How do we make sustainable fashion mainstream— ethics or aesthetics?
One of the biggest struggles in the sustainable fashion industry is making the “ethical” or “sustainable” mainstream, rather than a niche alternative market viewed squarely within the hippie domain.
Which begs the question: Should brands align their marketing messages to ardently communicate their beliefs to consumers? Or should they market their designs?
The simple answer is both— integral to the rise of ethical fashion in mainstream fashion culture are brands that are appealing in their aesthetic as well as ethics.
However, Angela Roi is an interesting case study as a brand that asserts its aesthetic more than its ethics.
Angela Roi is a luxury vegan leather brand that makes it’s bags from high-quality vegan leather, whose bags are made in fair working conditions in Korea and Vietnam, and are designed in New York.
While it is easy to understand what vegan leather is not—animal product—understanding what it is important as well.
Angela Roi makes their bags from EPUL (Excellent Polyurethane Leather), which is less damaging to the environment than other forms of faux leather, such as the common PVC (Polyvinyl Chloride).*
The founders of Angela Roi say they market themselves to a mass audience, making the quality of design to be its selling point, rather than the fact that it’s vegan.
“Although we are vegan, we are not promoting ourselves as a vegan brand or pushing vegan activism,” says Roi Lee, co-founder of the brand. “We approach it this way because we don’t believe in radical change in society. We cannot force other people to wear what they don’t like.”
Instead, Lee argues, market research has shown that handbag customers (vegan or not) care about design and quality of a product above all else, so that’s the marketing message that Angela Roi promotes. Plus, he notes, veganism gets a bad rap thanks to more extreme activists. He’d rather a customer walk in, love the bags for how they look and feel, and then be pleasantly surprised to find out that they are made with vegan materials.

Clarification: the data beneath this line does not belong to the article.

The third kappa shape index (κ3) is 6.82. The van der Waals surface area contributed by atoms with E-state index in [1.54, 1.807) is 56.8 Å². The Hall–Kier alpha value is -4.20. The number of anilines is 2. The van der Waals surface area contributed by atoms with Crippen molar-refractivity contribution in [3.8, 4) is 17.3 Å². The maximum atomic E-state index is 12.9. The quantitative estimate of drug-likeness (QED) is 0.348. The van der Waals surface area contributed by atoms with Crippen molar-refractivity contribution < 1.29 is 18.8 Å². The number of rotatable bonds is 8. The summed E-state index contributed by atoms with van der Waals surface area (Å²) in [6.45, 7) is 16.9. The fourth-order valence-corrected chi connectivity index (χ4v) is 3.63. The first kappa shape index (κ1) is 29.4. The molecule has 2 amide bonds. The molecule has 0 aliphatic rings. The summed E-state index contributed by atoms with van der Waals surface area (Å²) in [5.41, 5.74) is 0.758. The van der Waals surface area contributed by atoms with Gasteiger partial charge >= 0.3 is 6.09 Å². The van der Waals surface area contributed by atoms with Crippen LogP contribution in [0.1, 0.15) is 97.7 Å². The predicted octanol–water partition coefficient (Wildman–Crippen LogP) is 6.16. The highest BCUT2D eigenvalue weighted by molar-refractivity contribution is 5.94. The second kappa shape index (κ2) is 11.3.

Taking a firm stance on an issue inherently means that you will not please everyone— which, depending on who you are, has different implications.
Pragmatically, in the framework of profit, every brand seeks an audience beyond the realm of the ‘conscious consumer.’
I, on the other hand, suppose I have the luxury to have opinions. That’s not to say every blogger on the Internet will embrace opinions— far from it. I’ve had my share of countless influencers being *totally obsessssssed* with everything (#sponsored?) and providing no creativity or authentic voice in the realm of brand work.
However, no matter where one falls— brand or blogger— one’s thing is clear. Content creators, media makers, to designers, all have the ability to initiate conversations and shift public opinion. Now, the way that shift occurs varies from individual to individual.
For some, I suppose, it will be the quieter interaction in finding that the bag they are swooning over happens to belong to the world of sustainable/ethical fashion.
For others, it will be an eye-opening marketing campaign, angry online think piece, or jarring ad to get them to think differently.
I know I fall in the latter.
How do you think the sustainable fashion community should align itself—
a focus on ethics, or aesthetics?
a focus on ethics, or aesthetics?
*Although EPUL is a better alternative, it is important to note that there inherently more environmentally friendly materials, such as Piñatex.